At my end, I had butterflies in my tummy and it seemed my heart stopped and was bursting with so much happiness. I was so happy and confused at the same time that I didn’t know what to say for a while. I wanted to scream aloud with happiness but my parents were in the same room asleep so I couldn’t do anything like that. Instead I said, “I love you too.”

As I uttered those words, tears wear running from my eyes. I was sure they were tears of happiness but I couldn’t hold them back. Something I never thought could ever happen to me had just happened, AS just expressed his love for me. I’m sure there are plenty of you that have experienced that wonderful moment of utter joy in the knowledge that the person you will spend the rest of your life with has just committed himself to you.

Sitting on the bed in the hotel in Sikkim, I could have never thought I would ever hear those words ever but there I was holding the phone, crying like a baby.

I could hear the relief in AS’s voice once he heard those words. I knew he was crying as well even though I couldn’t see his face. For a long time, both of us were silent and I could feel that AS was really happy as well. When he spoke again he told me that this will be the best day of his life forever.

I was so glad that we had reached that point and after some serious conversation started asking silly questions.

Me: So tell me honestly from when did you love me?

AS: From the first day I saw you at school.

Me: No way. Come on tell me the truth.

AS: I am serious.

Me: Then why didn’t you tell me before.

AS: I always thought I am not your type so held back.

Me: Actually a few of my friends told me that you like me but I always told them not to be silly. But I am just very happy that you told me finally.

AS: Me too. I was so scared for a while when you didn’t say anything.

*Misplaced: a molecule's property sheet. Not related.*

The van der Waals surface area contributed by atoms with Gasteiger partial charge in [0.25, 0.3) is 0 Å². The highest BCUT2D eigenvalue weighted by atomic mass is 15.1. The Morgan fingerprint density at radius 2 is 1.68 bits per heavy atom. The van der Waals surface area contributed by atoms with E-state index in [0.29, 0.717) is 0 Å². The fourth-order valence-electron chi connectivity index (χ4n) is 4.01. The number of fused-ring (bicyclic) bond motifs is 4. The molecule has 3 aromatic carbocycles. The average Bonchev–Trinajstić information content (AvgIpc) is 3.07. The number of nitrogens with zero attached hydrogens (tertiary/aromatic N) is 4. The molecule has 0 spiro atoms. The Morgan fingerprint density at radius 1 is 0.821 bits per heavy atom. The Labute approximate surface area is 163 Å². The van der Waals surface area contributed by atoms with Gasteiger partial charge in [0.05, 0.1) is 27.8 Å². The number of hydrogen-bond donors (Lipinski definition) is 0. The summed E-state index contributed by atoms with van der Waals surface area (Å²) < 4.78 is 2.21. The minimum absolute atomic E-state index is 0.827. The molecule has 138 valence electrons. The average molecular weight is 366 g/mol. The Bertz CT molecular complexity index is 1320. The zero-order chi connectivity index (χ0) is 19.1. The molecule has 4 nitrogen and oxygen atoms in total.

Me: Ohoo sorry. I was just too surprised. Why were you worried anyway?

AS: I thought you don’t love me and saying those words I was going to lose our friendship as well.

Me: Ohoo I am so sorry. I was lost for words. I really couldn’t believe what I was hearing. I didn’t expect you would ever say it.

AS: I was planning to tell you when we met in Kathmandu in a few weeks. But I was woried you would be engaged to some random guy by then and I would be too late. I didn’t plan for it but it felt right to say it today. I am just glad with the result. M, you are my only love. I have never loved anyone like I love you and even all those year when we hardly talked, I always remembered you and loved you with all my heart.

Hearing those words from his mouth was the best of all. He felt at that moment like he couldn’t go another second without telling me how much he loved me. It was very authentic, and true to our relationship.

We talked for another couple of hours and both of us were so happy and it seemed crazy to hang up. I had so many questions for him and I am sure he did too. But it was really late for me and he insisted that I go to bed. We were still talking and I don’t remember when I fell asleep but the last thing I remember was his voice before I fell asleep.

The next morning when I woke up, the mobile was still on my hand. I recalled what happened last night and was beaming with happiness. When I checked my mobile, I had another message from AS that says,” M, I have never been this happy in my life. Thank you for being the reason for my happiness and I love you.”

The message doubled my happiness and I was just over the moon that whole day. As I was getting ready for breakfast, my phone rang. Without checking, I knew it was AS so I answered.

Me: hello (with big grin on my face)

AS: hello my love. How are you, did you sleep well?

Me: Yap I did (still grinning)

AS: So what are you doing today?

Me: Dad told me that we got the permit to go to Changu Lake so heading there soon.

AS: That is good news. Have fun and take care.

Me: I will. BTW there may not be network reception there so we won’t be able to talk.

AS: I am going to bed soon so I will call you when I wake up. By then you should be back.

Me: That sounds good. Sleep well.

AS: Ok take care. I love you M. I wish you were here with me so I can give you big hug.

Me: I know. I wish we can meet soon too. I love you too A. Hope your ticket will work out so I can see you when I get back to Nepal.

AS: Ok go now and I will call you later. Love you dear.

Me: Love you too.

I went to eat breakfast and went to explore the beautiful lake. For me everything was looking more beautiful, greener and more amazing. I was so happy about our conversation from last night and the next morning, I was literally day dreaming. Then I got another sms from AS. It made my day even better and then he sent two more before I got the last one that said have a good day and he is off to bed now. I send him a few messages with some nice words. At that stage, I was in an internal euphoria and I was not able to write many lovey dovey things. There were millions of things I wanted to write in those messages but always decided against them.  By the time we got to Changu Lake, I could see there was no reception at all on my mobile.